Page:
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"The inhabitants of earth have many tongues, those of heaven but one."

Henry Carey.



S. C. &. I_. M. GOULD,


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"Tell us, for doubtless thou canst recollect,
To whom should we assign the Sphinx's fame:

Was Cheops or Cephrenes architects
Of either pyramid that bears his name?

Is Pompey's Pillar really a misnomer?

Had Thebes a hundred gates as sung by Homer?

Perhaps that very hand, now pinioned flat,

Has hob-a-nobbed with Pharaoh, glass to glass:

Or dropped a half-penny in Homer's hat,
Or doffed thine own to let Queen Dido pass,

Or held, by Solomon's own invitation,

A torch at the great Temple's dedication."


Is it true that all mankind have a natural desire for knowledge? Aristotle rightly observes, that the first question ought to be, or ought to exist; because it is in vain to seek the causes of that which has no being or existence. That which is natural should be found in all; we see it is natural for a stone to tend toward the earth because all stones tend toward the earth. Yet, it does not seem to follow that all desire to learn. Perhaps all desire naturally to know, but not all desire to know the same things. Knowledge is indeed a pleasure to the majority of persons. There is nothing so small and inconsiderable in nature, wherein the mind finds not incomparable delight. Aristotle again says, "the gods are as well pleased in the little insects, as in the most bulky animals," and to dispise little things is, in his judgment, to do like children; for, on the contrary, as in art, the less placea picture takes up, the more it is admired. The Iliad of Homer is sometimes more admired for being comprised in a nutshell. So in other things, the less volume things are in, the more worthy they are of admiration. Therefore, there being pleasure in knowing both great things and small, mankind usually follow where they receive delight.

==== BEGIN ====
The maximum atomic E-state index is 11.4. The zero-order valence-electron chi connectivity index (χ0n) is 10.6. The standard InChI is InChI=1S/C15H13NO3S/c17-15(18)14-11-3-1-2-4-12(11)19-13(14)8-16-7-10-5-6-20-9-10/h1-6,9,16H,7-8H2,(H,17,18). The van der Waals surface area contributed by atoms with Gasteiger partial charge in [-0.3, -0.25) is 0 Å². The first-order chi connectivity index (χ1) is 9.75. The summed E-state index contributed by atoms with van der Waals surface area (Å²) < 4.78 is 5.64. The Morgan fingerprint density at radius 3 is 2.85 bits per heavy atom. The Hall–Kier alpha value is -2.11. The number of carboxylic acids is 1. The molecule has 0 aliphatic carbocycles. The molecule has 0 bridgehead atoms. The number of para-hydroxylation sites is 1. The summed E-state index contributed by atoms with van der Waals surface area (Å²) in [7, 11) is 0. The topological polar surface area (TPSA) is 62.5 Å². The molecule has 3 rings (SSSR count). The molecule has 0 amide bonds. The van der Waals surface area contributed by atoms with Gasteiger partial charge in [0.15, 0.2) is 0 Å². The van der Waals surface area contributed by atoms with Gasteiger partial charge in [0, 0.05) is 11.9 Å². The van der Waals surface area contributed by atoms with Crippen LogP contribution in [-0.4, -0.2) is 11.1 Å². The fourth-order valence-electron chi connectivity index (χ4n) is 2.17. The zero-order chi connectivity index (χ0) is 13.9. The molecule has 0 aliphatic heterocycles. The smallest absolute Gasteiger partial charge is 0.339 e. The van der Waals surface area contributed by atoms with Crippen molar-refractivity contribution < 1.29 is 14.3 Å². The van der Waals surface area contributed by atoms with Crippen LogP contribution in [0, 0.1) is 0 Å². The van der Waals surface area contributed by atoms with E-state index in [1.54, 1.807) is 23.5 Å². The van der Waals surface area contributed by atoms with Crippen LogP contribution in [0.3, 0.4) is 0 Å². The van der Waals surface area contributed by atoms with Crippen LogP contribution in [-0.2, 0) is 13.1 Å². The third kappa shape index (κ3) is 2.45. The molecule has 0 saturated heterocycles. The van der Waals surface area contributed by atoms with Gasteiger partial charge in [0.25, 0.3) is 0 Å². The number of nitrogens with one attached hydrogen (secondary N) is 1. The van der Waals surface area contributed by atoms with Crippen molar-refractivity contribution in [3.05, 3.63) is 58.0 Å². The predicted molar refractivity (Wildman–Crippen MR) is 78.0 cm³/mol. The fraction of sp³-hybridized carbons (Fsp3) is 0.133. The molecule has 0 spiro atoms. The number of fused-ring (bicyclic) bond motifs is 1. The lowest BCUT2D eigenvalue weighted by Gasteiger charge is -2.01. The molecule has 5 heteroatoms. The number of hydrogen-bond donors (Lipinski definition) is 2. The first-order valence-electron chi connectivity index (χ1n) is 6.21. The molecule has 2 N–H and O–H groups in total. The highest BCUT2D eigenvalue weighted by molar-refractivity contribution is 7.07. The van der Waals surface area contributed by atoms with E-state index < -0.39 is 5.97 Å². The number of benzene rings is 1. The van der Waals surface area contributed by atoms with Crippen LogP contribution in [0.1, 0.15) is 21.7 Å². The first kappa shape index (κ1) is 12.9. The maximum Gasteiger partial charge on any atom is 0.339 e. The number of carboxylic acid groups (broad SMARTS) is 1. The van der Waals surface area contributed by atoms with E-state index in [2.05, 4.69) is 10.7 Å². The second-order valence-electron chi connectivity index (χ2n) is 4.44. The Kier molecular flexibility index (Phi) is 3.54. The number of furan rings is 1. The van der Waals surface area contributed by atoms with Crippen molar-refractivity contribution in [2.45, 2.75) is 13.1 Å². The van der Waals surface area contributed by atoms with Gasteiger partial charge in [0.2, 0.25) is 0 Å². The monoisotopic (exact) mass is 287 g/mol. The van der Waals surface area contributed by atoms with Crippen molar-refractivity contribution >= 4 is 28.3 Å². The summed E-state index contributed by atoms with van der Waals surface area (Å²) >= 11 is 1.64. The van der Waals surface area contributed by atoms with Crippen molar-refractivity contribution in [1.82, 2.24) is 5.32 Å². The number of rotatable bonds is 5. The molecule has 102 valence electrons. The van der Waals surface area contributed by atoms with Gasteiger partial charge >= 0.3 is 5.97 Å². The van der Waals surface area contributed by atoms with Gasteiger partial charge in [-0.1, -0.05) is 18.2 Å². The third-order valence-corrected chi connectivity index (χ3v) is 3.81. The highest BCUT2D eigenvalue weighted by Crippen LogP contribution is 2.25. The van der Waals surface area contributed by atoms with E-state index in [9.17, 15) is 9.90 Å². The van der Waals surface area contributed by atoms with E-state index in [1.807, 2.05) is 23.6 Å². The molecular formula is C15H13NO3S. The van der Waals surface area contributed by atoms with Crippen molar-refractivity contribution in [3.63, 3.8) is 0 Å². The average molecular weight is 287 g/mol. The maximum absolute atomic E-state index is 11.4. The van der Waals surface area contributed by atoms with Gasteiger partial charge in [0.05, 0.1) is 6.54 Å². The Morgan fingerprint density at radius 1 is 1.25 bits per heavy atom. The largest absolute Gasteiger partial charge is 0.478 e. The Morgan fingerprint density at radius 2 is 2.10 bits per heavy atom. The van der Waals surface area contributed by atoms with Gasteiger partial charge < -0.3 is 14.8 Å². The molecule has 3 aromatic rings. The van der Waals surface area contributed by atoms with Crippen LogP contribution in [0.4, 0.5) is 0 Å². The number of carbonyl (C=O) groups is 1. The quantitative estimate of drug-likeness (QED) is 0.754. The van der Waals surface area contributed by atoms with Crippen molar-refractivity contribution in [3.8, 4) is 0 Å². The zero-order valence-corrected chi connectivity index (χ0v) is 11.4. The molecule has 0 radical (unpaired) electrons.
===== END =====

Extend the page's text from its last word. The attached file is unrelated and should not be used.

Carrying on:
Oliver Wendell Holmes tells us the way that our knowledge is obtained and its ultimatum:

"Time, time only, can gradually wean us from our Epeolatry, or word-worship, by spiritualizing our ideas of the things ignified. Man is an idolater, or symbol-worshipper by nature ; but sooner or later all his local and temporary symbols must be ground to powder, like the golden calf,—word-images as well as metal or wooden ones. Rough work—hard work—but the only way to get at Truth."

To see ourselves again we need not look for Plato's revolving year, which was a certain number of thousands of years, when all things should return into their former estate, and he be teaching again in his school as when he delivered this opinion. For every man is not only himself. There have been many Diogenes, and as many Timons, although but few of those names. Men are lived over again, and the

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